If you’ve heard about interdisciplinary working, it’s probably through the healthcare industry, where interdisciplinary teams like the ones in the NHS are working hard to fight Coronavirus. Interdisciplinary working is beneficial in all kinds of industries however, and a great place to start is in Higher Education!

We ought to know about the benefits, as we’ve been running Enterprise by Design’s interdisciplinary challenge for 10 years now. After watching students collaborate and innovate each year, we’ve decided to share some of the ways interdisciplinary working creates graduates who are well rounded, forward thinking, team players who are ready for the modern workplace! 

Interdisciplinary learning develops T-shaped people 

Instead of only being equipped with knowledge in the field of their degree, interdisciplinary work gives students the chance to become “T-shaped” where they are very knowledgeable in their own area, but also capable in many others. 

The “T-shaped” comes from having the depth of knowledge that comes from expertise in your own area, and the breadth of knowledge that comes from understanding how your expertise fits in with other disciplines.

In Enterprise by Design, our students are put in teams across Business, Arts, Science and Engineering to develop business plans for a local company. Typically during a student’s time in undergraduate education, they wouldn’t collaborate with students in such different degrees. In multidisciplinary work however, students have to build ideas off their different expertise, whilst also learning from one another. This develops students into employees who are well versed in their own field, but also have a wide range of skills that are adaptable in different working situations. 

Students gain real world context for their studies with interdisciplinary collaboration 

Rather than just learning about what it will be like to work in their future industry in a lecture theatre, students gain real world context of their studies by collaborating in teams across different disciplines.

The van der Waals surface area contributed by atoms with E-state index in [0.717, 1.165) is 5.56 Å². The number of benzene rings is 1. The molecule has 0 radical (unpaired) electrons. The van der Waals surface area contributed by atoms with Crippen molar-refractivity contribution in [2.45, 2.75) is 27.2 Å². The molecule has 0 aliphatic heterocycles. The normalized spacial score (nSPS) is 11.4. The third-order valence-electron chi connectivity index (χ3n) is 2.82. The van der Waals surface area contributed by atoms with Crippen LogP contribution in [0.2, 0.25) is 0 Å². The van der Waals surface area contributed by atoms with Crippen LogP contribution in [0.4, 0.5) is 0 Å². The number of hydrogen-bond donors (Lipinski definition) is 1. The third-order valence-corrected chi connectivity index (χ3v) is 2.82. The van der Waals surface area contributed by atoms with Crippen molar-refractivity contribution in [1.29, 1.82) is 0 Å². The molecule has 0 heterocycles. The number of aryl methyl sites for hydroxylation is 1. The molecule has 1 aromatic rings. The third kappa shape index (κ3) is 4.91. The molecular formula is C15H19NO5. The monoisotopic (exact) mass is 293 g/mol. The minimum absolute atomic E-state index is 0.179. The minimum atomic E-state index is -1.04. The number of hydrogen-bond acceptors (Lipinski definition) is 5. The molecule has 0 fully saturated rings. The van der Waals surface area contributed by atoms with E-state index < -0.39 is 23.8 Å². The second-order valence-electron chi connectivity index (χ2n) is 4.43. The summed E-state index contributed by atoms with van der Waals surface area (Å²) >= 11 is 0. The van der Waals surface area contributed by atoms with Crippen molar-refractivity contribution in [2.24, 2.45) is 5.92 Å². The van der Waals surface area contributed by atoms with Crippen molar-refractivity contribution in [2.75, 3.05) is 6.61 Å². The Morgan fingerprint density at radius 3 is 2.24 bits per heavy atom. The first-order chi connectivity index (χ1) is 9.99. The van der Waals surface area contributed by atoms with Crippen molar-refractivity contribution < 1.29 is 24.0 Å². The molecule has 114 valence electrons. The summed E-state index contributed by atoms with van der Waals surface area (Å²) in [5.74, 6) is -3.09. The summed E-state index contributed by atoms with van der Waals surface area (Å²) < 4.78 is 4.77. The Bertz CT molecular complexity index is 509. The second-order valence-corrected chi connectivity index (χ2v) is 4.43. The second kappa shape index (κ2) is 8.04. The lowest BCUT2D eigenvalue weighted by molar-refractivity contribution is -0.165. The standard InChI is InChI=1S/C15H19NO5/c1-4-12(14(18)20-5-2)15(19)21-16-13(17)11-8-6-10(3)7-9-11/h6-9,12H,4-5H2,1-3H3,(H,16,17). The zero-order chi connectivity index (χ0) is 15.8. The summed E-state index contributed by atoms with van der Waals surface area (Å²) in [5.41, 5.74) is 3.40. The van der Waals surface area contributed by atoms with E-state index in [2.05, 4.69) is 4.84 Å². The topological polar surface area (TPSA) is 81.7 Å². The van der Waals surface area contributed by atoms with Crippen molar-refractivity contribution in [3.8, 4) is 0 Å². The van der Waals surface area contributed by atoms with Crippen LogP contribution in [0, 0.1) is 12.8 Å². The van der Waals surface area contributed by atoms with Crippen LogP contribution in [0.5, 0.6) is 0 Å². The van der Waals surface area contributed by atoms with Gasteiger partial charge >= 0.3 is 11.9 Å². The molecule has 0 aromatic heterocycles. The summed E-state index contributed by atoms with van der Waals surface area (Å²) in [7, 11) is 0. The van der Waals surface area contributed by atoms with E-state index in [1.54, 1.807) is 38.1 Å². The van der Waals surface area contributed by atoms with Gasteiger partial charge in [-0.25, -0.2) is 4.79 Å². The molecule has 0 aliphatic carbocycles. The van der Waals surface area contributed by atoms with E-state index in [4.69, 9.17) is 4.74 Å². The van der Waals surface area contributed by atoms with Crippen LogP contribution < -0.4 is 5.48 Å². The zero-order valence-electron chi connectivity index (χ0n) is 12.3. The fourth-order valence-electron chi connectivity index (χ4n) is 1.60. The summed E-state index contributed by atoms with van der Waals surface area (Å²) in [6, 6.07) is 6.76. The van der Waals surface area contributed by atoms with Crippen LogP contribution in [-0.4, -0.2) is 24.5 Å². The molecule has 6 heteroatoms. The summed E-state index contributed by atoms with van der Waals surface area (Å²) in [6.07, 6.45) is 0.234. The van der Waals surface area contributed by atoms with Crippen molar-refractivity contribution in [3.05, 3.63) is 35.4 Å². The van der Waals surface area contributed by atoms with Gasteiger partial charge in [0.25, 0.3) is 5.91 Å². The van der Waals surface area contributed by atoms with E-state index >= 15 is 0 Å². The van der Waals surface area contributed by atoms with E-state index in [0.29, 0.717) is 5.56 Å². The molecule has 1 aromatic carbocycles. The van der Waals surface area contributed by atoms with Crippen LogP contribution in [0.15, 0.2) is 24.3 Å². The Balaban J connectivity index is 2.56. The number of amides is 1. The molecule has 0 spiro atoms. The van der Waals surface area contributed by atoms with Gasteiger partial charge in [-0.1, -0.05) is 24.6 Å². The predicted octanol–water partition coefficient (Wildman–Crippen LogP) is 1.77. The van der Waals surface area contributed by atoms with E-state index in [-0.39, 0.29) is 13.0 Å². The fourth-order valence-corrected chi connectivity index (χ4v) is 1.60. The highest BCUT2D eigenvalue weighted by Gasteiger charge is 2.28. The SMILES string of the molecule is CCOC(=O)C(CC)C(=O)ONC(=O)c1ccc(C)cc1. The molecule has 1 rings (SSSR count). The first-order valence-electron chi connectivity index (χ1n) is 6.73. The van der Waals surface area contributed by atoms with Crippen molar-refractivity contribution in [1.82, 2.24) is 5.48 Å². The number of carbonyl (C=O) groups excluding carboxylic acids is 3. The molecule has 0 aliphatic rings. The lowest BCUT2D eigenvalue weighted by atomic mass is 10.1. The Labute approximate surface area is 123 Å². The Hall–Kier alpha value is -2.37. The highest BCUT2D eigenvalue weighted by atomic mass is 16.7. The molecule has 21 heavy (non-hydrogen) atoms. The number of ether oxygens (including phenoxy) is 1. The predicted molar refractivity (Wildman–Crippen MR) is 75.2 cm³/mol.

From product development and consumer psychology to marketing and branding, our student teams go through a journey where they experience the conception of an idea to it being fully realised and on the market. This allows students to be a part of every aspect of business development in a very hands-on manner, as opposed to in a typical classroom setting where they would only learn about it during a lecture. 

Interdisciplinary teams exposes students to people with different working styles

In our different challenges, students are exposed to the working styles of people outside of their field; business students are able to see the difficulties in developing sustainable products by the design students, whilst design students are able to watch business and psychology students develop effective marketing plans for those products to appeal to an audience. 

Many industries have professionals with different working styles and methods to deal with challenges. During interdisciplinary collaboration in higher education, students are exposed to the working styles and problem solving methods of students learning in different disciplines, allowing them to have a glimpse at creating working relationships with others and hopefully take away beneficial aspects of other students’ working styles. 

Interdisciplinary collaboration helps students strengthen their understanding of their field by teaching it to others 

Research shows that one of the most effective ways of better understanding a subject is to teach it to someone else. During EBD’s yearly challenge, our students are continually learning from each other, sharing information they’ve learned in their courses to develop their ideas over the weeks. By sharing expertise in their own field, they gain confidence in presenting their knowledge to other team mates, as well as presenting those ideas in a larger setting such as EBD’s finale. 

Interdisciplinary collaboration keeps students from focusing on vying for the spot of most “scholarly” student on their course, but to instead be the “expert” on their field in their individual teams, taking the focus off of academic competition, and more onto collective innovation.  

Interdisciplinary collaboration creates students who understand multiple aspects of a business, not just the ones their degree is in

Often when graduates go for their first job, they only see a small aspect of a company. In Enterprise by Design, our students have a chance to think about real world aspects of their studies that might affect a business, such as developing sustainable packaging for a product, researching the market and the competition and website development for potential customers. 

What typically would be done in different industries or separate departments of a company are being done by groups of students who are being exposed to many different aspects of business development in their interdisciplinary teams. This gives them an understanding and an empathy for different challenges that could be faced for a company, making them more aware of not just their expertise, but a multitude of fields they could be liasoning with in the future. 

Are there other aspects of interdisciplinary collaboration that you find beneficial? Comment below!